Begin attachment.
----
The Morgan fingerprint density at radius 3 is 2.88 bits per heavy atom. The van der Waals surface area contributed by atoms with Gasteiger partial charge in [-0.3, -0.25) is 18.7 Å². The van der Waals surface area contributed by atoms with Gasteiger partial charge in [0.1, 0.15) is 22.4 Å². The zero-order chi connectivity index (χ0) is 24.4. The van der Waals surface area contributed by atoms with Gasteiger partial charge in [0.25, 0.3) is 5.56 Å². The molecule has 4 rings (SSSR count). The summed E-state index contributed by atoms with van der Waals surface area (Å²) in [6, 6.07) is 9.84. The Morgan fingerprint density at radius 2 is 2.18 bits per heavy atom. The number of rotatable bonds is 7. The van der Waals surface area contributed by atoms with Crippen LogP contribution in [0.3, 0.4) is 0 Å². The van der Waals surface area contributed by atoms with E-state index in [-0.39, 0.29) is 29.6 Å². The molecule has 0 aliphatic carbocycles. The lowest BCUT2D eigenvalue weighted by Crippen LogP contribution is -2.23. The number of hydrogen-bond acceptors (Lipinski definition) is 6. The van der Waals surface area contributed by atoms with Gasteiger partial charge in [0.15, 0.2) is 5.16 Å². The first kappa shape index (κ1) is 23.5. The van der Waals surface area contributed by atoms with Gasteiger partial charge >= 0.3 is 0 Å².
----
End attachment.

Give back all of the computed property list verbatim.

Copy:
The Morgan fingerprint density at radius 3 is 2.88 bits per heavy atom. The van der Waals surface area contributed by atoms with Gasteiger partial charge in [-0.3, -0.25) is 18.7 Å². The van der Waals surface area contributed by atoms with Gasteiger partial charge in [0.1, 0.15) is 22.4 Å². The zero-order chi connectivity index (χ0) is 24.4. The van der Waals surface area contributed by atoms with Gasteiger partial charge in [0.25, 0.3) is 5.56 Å². The molecule has 4 rings (SSSR count). The summed E-state index contributed by atoms with van der Waals surface area (Å²) in [6, 6.07) is 9.84. The Morgan fingerprint density at radius 2 is 2.18 bits per heavy atom. The number of rotatable bonds is 7. The van der Waals surface area contributed by atoms with Crippen LogP contribution in [0.3, 0.4) is 0 Å². The van der Waals surface area contributed by atoms with E-state index in [-0.39, 0.29) is 29.6 Å². The molecule has 0 aliphatic carbocycles. The lowest BCUT2D eigenvalue weighted by Crippen LogP contribution is -2.23. The number of hydrogen-bond acceptors (Lipinski definition) is 6. The van der Waals surface area contributed by atoms with Gasteiger partial charge in [0.15, 0.2) is 5.16 Å². The first kappa shape index (κ1) is 23.5. The van der Waals surface area contributed by atoms with Gasteiger partial charge >= 0.3 is 0 Å².